Nearly 2,200 issuers held "say-on-pay" votes in 2011.1 Shareholders have overwhelmingly voted in favor of the proposed compensation plans, rejecting management compensation proposals in only about 40 instances. The companies that lost the vote, however, havebeen frequent targets of shareholder derivalitigation. These actions have not yet resulted insubstantive decisions and, until they do, morecases can be expected to be filed. The risk and likely spread of litigation following a non-binding shareholder vote disapproving excompensation thus raises the stakes on say-on-pay votes in an unexpected way.
The Dodd-Frank Act provides that "say-on-pay" votes are non-binding and may not be con-strued as overruling a decision by, or modifying the fiduciary duties of, a board of directors.2
Notwithstanding the non-binding nature of "say-on-pay" votes and the express intent of Congress to avoid challenging a board of directors' fiduciary duties, shareholders have launched lawsuits against at least seven companies, and their senior executive officers, directors and outside compensation consultants, as a result of negative "say-on-pay" votes.3 The share-holder derivative litigation complaints in these actions almost uniformly allege breach of duty by the company's directors and officers, aiding and abetting that breach and breach of contract by the compensation consultants, unjust enrichment of the officers and, in some cases, corporate waste or breach of contract by the directors. With respect to the breach of fiduciary duty, Plaintiffs' theories focus on the duty of loyalty, in some cases mentioning related duties of candor, good faith and/or independence. The fiduciary duty of care has received less emphasis in the com-plaints filed to date. By focusing on loyalty-based duties instead of the duty of care, Plaintiffs have sought to avoid exculpatory provisions and defenses available for the latter type of breach (such as Section 102(b)(7) of the Delaware General Corporation Law).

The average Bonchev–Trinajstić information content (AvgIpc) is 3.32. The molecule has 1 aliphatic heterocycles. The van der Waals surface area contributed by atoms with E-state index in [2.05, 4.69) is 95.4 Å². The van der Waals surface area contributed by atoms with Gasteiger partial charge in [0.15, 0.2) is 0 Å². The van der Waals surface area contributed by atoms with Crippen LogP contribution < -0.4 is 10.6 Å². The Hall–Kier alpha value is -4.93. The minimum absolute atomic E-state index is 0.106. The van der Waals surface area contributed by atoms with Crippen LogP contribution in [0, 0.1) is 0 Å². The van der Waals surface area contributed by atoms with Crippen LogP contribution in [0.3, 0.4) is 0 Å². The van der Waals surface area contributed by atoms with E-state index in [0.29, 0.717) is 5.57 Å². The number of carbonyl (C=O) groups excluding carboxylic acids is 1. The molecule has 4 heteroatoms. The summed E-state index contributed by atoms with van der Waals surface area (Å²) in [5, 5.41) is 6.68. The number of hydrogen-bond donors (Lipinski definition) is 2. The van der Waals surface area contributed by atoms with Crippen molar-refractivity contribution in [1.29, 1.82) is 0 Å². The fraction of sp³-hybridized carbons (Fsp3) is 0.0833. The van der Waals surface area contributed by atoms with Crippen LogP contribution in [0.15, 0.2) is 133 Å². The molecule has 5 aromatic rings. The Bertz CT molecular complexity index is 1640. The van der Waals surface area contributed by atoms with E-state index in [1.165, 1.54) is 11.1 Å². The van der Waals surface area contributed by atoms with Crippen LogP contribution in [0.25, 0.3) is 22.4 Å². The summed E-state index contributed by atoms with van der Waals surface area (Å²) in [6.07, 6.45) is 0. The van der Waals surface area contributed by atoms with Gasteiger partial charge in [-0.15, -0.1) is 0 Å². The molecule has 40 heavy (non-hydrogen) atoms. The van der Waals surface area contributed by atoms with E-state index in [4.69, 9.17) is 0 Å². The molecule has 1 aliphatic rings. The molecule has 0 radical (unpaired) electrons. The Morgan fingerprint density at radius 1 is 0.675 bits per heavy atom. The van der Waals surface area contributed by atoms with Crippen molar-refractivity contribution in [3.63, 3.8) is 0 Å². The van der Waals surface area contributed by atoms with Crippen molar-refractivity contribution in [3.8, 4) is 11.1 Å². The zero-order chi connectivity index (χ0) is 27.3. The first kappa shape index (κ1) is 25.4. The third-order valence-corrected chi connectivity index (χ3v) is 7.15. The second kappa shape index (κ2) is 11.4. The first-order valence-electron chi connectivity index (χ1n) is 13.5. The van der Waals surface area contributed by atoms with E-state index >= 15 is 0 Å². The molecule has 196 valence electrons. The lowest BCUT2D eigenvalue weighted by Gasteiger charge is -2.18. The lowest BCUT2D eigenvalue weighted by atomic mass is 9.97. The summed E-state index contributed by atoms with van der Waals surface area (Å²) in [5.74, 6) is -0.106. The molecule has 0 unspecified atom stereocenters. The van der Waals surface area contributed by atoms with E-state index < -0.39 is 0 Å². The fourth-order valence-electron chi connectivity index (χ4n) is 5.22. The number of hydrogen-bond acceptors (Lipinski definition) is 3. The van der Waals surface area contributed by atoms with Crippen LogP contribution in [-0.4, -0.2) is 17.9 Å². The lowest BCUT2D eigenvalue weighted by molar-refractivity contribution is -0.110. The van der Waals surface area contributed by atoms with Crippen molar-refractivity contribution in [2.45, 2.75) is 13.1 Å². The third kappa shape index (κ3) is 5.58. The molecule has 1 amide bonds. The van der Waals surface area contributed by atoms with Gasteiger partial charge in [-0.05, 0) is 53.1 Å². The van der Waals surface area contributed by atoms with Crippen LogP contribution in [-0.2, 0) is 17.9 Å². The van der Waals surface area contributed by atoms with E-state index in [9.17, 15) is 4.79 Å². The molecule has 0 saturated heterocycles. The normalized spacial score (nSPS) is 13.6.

The facts alleged in the complaints follow a common pattern: (i) a corporation adopts a "pay-for-performance" philosophy or guidelines; (ii) the corpora-tion experiences a decrease in financial performance; (iii) the board of directors and the compensation consultant both recommend an increase in executive compensation despite the decrease in financial per-formance; (iv) the shareholders deliver a negative vote on "say-on-pay"; and (v) the board of directors nonethe-less approves or fails to rescind, alter or amend its recommendation...